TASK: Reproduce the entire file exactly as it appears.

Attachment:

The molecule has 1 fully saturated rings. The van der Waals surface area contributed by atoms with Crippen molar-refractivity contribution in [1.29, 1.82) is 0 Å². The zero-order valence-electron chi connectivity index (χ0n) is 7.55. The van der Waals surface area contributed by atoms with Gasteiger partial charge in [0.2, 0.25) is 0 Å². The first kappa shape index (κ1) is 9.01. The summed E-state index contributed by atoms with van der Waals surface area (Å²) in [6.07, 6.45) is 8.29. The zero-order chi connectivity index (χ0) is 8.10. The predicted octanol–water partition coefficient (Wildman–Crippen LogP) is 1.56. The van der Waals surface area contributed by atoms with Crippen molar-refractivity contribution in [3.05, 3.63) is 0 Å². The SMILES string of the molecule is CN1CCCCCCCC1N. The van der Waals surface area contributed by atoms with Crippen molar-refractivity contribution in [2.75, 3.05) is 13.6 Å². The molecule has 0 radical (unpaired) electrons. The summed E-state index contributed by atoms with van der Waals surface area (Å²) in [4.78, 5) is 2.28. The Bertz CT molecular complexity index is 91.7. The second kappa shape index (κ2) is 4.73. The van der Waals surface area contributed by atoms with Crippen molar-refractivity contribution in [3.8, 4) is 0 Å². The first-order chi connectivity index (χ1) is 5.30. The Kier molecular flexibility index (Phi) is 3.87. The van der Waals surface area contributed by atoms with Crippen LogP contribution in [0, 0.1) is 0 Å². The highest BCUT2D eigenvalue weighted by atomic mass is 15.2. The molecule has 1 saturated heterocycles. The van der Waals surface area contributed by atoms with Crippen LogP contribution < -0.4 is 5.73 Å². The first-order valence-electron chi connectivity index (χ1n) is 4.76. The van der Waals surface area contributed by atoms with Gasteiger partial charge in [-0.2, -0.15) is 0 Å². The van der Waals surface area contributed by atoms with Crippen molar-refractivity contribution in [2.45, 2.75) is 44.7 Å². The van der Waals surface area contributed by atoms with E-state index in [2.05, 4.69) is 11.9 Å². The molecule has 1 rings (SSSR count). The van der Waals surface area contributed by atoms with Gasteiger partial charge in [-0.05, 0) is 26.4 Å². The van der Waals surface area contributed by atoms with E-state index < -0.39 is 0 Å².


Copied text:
The molecule has 1 fully saturated rings. The van der Waals surface area contributed by atoms with Crippen molar-refractivity contribution in [1.29, 1.82) is 0 Å². The zero-order valence-electron chi connectivity index (χ0n) is 7.55. The van der Waals surface area contributed by atoms with Gasteiger partial charge in [0.2, 0.25) is 0 Å². The first kappa shape index (κ1) is 9.01. The summed E-state index contributed by atoms with van der Waals surface area (Å²) in [6.07, 6.45) is 8.29. The zero-order chi connectivity index (χ0) is 8.10. The predicted octanol–water partition coefficient (Wildman–Crippen LogP) is 1.56. The van der Waals surface area contributed by atoms with Crippen molar-refractivity contribution in [3.05, 3.63) is 0 Å². The SMILES string of the molecule is CN1CCCCCCCC1N. The van der Waals surface area contributed by atoms with Crippen molar-refractivity contribution in [2.75, 3.05) is 13.6 Å². The molecule has 0 radical (unpaired) electrons. The summed E-state index contributed by atoms with van der Waals surface area (Å²) in [4.78, 5) is 2.28. The Bertz CT molecular complexity index is 91.7. The second kappa shape index (κ2) is 4.73. The van der Waals surface area contributed by atoms with Crippen molar-refractivity contribution in [3.8, 4) is 0 Å². The first-order chi connectivity index (χ1) is 5.30. The Kier molecular flexibility index (Phi) is 3.87. The van der Waals surface area contributed by atoms with Crippen LogP contribution in [0, 0.1) is 0 Å². The highest BCUT2D eigenvalue weighted by atomic mass is 15.2. The molecule has 1 saturated heterocycles. The van der Waals surface area contributed by atoms with Crippen LogP contribution < -0.4 is 5.73 Å². The first-order valence-electron chi connectivity index (χ1n) is 4.76. The van der Waals surface area contributed by atoms with Gasteiger partial charge in [-0.2, -0.15) is 0 Å². The van der Waals surface area contributed by atoms with Crippen molar-refractivity contribution in [2.45, 2.75) is 44.7 Å². The van der Waals surface area contributed by atoms with E-state index in [2.05, 4.69) is 11.9 Å². The molecule has 1 rings (SSSR count). The van der Waals surface area contributed by atoms with Gasteiger partial charge in [-0.05, 0) is 26.4 Å². The van der Waals surface area contributed by atoms with E-state index < -0.39 is 0 Å².